Great Comment Johnathan. Lets keep it about helping each other get better and not flogging some service or programe. I am sure we all get enough crap internet leads for free off our own marketing programes without having to pay someone for the same stuff.

  12. Fred Romano

    February 16, 2010 at 1:12 pm

    Johnathan very nice article! Though I am sure if “newbies” knew real estate was this complicated beforehand, many would say forgeeetabotit and get an office job.

  13. Judy Sursely

    February 16, 2010 at 2:19 pm

    This is very good advice for the “Older agents” who have been in Real Estate for longer than 5 years. Everyone needs a refreshner course to bring us back to the goal of helping people buy or sell that home.I, too would like a copy of that evaluation sheet. I had been given one 20+ years ago, it has long been lost. A new one would be most helpful. Thank you.

    • Jonathan Benya

      February 16, 2010 at 2:29 pm

      I just sent the sheet to you, let me know that you got it and I hope it comes in handy!

      • Gareth Ellzey

        February 18, 2010 at 11:32 pm

        Me, too, please for one of those appraisal sheets.
        gareth dot ellzey at century21 dot com

  14. Bob Walton

    February 16, 2010 at 2:55 pm

    Great article Jonathan. I am a fairly new agent (2 years) and surviving in this market. I suck up every bit of info I can, and training when ever possible.
    Good stuff, keep it up.

    • Jonathan Benya

      February 16, 2010 at 6:25 pm

      Thanks Bob!

      I wish there were more agents out there who think like you. Agents (especially new ones) NEED to take it upon themselves to learn as much as possible, because I don’t see better industry mandated training or oversight anytime soon.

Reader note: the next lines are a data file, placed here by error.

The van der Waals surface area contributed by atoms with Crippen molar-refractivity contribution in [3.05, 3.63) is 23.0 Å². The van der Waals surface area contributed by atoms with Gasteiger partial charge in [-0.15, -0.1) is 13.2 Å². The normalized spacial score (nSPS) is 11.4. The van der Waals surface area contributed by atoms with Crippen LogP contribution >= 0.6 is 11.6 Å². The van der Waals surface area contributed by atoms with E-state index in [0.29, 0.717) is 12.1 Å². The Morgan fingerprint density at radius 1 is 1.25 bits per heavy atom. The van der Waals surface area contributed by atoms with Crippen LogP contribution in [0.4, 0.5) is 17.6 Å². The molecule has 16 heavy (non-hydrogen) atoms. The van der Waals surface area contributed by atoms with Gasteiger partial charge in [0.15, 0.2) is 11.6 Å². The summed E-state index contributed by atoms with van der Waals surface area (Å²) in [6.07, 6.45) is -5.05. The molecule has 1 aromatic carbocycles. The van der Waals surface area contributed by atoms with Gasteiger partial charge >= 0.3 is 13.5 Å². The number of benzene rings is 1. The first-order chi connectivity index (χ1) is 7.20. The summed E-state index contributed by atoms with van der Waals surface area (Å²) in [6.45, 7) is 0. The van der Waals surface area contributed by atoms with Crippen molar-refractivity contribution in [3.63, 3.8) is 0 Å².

15. Martin Millner

    February 16, 2010 at 5:15 pm

    What a great article. Well written, and well thought out, and great advice.

  16. Carinda Weston

    February 16, 2010 at 8:45 pm

    Great article and it really says alot to all of us Realtors it takes alot of hard work and updating yourself on the newest and best ways..It Is always going to be most profitable in this Business and I sure would like that appraiser sheet as well.. if it is updated with todays market we can use it Now…Today, Thanks

  17. Jordan

    February 16, 2010 at 10:45 pm

    I loved the article. It definitely encompasses all the things you have no clue about until…oh…four years in the business IF you were lucky to actually work a lot of deals in that time period. You know what I’m a big fan of that would offer experience in all of the above points? Apprenticeship. It would knock out a lot of part-timers and people who just aren’t cut out for these detailed contracts or plain ‘ol self-management.


  18. Vicki Looney

    February 17, 2010 at 2:26 am

    Great article, Jonathan! I had 30 years experience in sales prior to becoming an agent. So I knew about the lead thing. That is SALES SURVIVOR 101. The EPro thing should be really expanded and made better. After reviewing the syllabus, I opted not to do it. I find myself struggling with all the ebusiness things but work on it some all the time to improve myself. Although I am a virtual FAILURE at technology (I didn’t even OWN a computer until 1990,) I have made myself VERY saavy in the MLS and other things that I CAN do. But marketing yourself and your properties is essential. I help the newbies in my office to get a better picture (teach classes) of how they should be working a deal. But alas, so few of them really GET the genning leads thing. I could use a copy of the appraiser’s worksheet if you still have. Thanks so much for creating a great list.